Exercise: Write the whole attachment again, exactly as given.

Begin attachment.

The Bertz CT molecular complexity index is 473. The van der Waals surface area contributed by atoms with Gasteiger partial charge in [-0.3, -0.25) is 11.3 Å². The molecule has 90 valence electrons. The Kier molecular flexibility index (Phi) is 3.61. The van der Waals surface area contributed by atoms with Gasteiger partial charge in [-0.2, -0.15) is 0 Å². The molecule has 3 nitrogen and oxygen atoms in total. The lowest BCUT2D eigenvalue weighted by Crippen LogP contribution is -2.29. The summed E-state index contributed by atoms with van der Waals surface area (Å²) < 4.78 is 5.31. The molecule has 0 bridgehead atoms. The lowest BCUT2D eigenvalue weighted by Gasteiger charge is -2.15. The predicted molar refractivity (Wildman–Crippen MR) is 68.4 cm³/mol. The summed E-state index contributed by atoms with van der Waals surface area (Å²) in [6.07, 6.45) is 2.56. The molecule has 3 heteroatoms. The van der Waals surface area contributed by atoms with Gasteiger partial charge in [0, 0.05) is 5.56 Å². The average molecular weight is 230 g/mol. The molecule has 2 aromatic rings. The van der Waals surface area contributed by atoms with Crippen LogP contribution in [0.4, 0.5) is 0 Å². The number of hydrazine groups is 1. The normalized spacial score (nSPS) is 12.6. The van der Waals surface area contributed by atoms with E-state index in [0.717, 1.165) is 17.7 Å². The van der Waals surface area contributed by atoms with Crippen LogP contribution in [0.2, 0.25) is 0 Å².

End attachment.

The Bertz CT molecular complexity index is 473. The van der Waals surface area contributed by atoms with Gasteiger partial charge in [-0.3, -0.25) is 11.3 Å². The molecule has 90 valence electrons. The Kier molecular flexibility index (Phi) is 3.61. The van der Waals surface area contributed by atoms with Gasteiger partial charge in [-0.2, -0.15) is 0 Å². The molecule has 3 nitrogen and oxygen atoms in total. The lowest BCUT2D eigenvalue weighted by Crippen LogP contribution is -2.29. The summed E-state index contributed by atoms with van der Waals surface area (Å²) < 4.78 is 5.31. The molecule has 0 bridgehead atoms. The lowest BCUT2D eigenvalue weighted by Gasteiger charge is -2.15. The predicted molar refractivity (Wildman–Crippen MR) is 68.4 cm³/mol. The summed E-state index contributed by atoms with van der Waals surface area (Å²) in [6.07, 6.45) is 2.56. The molecule has 3 heteroatoms. The van der Waals surface area contributed by atoms with Gasteiger partial charge in [0, 0.05) is 5.56 Å². The average molecular weight is 230 g/mol. The molecule has 2 aromatic rings. The van der Waals surface area contributed by atoms with Crippen LogP contribution in [0.4, 0.5) is 0 Å². The number of hydrazine groups is 1. The normalized spacial score (nSPS) is 12.6. The van der Waals surface area contributed by atoms with E-state index in [0.717, 1.165) is 17.7 Å². The van der Waals surface area contributed by atoms with Crippen LogP contribution in [0.2, 0.25) is 0 Å².